Colorado Mills is an environmentally-friendly, zero-waste, full-cycle company dedicated to connecting farmers and customers with their sunflower products.
Big Timbers Museum features artifacts and exhibits of the history and legacy of the High Plains of Eastern Colorado. Exhibits range from the pioneers, dust bowl, and homesteaders to an exciting display of original World War I posters.
Founded in 1866 near the confluence of the Arkansas and Purgatoire Rivers, Boggsville became the first permanent settlement in southeastern Colorado. Its residents pioneered irrigation and large-scale farming and ranching in the Arkansas Valley.
Want to see all the points of interests in Prowers County but don’t know where to start? This self-guided tour show you them all and help you navigate from one point to the next.
Bent’s Old Fort is considered one of Colorado’s most significant historic sites where visitors can step into the past and experience a time capsule of frontier life and fort guides, outfitted in 19th-century clothing, tell the important story of this crossroads of culture.
Forty-foot-tall Pike’s Tower is located in the eastern section of Willow Creek Park and was developed in 1933 as Colorado’s first Works Progress Administration (WPA) depression-era work project in Lamar.
What better place to harvest the wind than the windy prairies of southeastern Colorado? Dotted over the years by a variety of historic water-pumping windmills, the area now blends its historic past with a progressive future.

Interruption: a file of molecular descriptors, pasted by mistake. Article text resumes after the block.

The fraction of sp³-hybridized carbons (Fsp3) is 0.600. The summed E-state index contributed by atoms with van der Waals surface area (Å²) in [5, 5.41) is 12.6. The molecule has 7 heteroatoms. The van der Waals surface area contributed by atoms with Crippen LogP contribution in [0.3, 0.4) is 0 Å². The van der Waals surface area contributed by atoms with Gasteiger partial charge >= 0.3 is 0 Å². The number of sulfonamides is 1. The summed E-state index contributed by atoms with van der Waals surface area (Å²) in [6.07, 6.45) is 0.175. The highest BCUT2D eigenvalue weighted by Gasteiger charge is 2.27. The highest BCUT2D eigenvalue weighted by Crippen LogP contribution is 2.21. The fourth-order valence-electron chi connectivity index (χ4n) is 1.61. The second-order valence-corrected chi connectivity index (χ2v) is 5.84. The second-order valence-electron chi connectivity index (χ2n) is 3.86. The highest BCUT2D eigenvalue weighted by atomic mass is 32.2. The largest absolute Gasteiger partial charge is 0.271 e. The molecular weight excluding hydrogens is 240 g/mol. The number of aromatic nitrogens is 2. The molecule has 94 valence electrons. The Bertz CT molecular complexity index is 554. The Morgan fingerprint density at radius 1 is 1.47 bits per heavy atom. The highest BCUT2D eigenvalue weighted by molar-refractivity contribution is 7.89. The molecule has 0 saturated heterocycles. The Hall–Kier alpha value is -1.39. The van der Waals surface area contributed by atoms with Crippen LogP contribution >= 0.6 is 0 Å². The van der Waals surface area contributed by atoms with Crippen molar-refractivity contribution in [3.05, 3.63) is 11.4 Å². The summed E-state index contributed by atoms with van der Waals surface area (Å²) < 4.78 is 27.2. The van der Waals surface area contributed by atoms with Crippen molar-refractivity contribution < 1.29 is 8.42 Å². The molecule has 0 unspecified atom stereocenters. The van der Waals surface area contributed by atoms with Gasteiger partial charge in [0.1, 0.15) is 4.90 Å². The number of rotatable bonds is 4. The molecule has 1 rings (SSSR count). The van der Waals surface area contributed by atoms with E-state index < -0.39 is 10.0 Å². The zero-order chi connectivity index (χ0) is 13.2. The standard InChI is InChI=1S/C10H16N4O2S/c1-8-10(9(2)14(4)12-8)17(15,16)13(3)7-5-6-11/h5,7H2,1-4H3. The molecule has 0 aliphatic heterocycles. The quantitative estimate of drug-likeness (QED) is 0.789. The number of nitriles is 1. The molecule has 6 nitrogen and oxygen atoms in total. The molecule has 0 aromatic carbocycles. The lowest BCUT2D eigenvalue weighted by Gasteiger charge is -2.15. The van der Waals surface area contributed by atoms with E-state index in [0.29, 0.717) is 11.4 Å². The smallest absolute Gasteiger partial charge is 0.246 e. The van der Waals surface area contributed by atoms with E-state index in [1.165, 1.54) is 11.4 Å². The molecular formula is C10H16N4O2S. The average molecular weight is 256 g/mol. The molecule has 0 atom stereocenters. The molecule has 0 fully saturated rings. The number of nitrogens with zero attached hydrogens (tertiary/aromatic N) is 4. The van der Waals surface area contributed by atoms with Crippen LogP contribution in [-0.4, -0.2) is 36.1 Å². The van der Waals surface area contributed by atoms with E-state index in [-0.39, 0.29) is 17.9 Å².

Bent’s New Fort, built by William Bent from 1849 to 1853, lies 30 miles east of the original Bent’s Old Fort on a bluff overlooking the Arkansas River.
The Sand Creek Massacre National Historic Site offers visitors the opportunity to stand on the ground of this historical travesty and learn more from interpretive signage.
The Madonna of the Trail Monument in Lamar is just one of 12 similar monuments nationwide celebrating the pioneer mothers of the covered wagon days on the Santa Fe Trail.
The 1819 “Prairie” Engine that sits in front of the Colorado Welcome Center was forged by Philadelphia-based Baldwin Locomotive Works for the Atchison, Topeka & Santa Fe Railway.
The Petrified Wood Building was built in 1932 by William “Bill” Brown. Constructed of petrified wood found three miles northwest of Two Buttes Mountain, it was once touted as “the oldest working gas station in the world, at over 175,000,000 years old.”
For 59 years, the Santa Fe Trail was one thread in a web of international trade routes, influencing economies as far away as New York, London, and Mexico.
Lamar is home to one of 10 official Colorado Welcome Centers, each of which is strategically placed so anyone traveling into Colorado has a convenient place to stop and learn what there is to do in that area and around the state.
Gobbler’s Knob is a group of Dakota Sandstone outcroppings located on Highway 287 about 23 miles south of Lamar.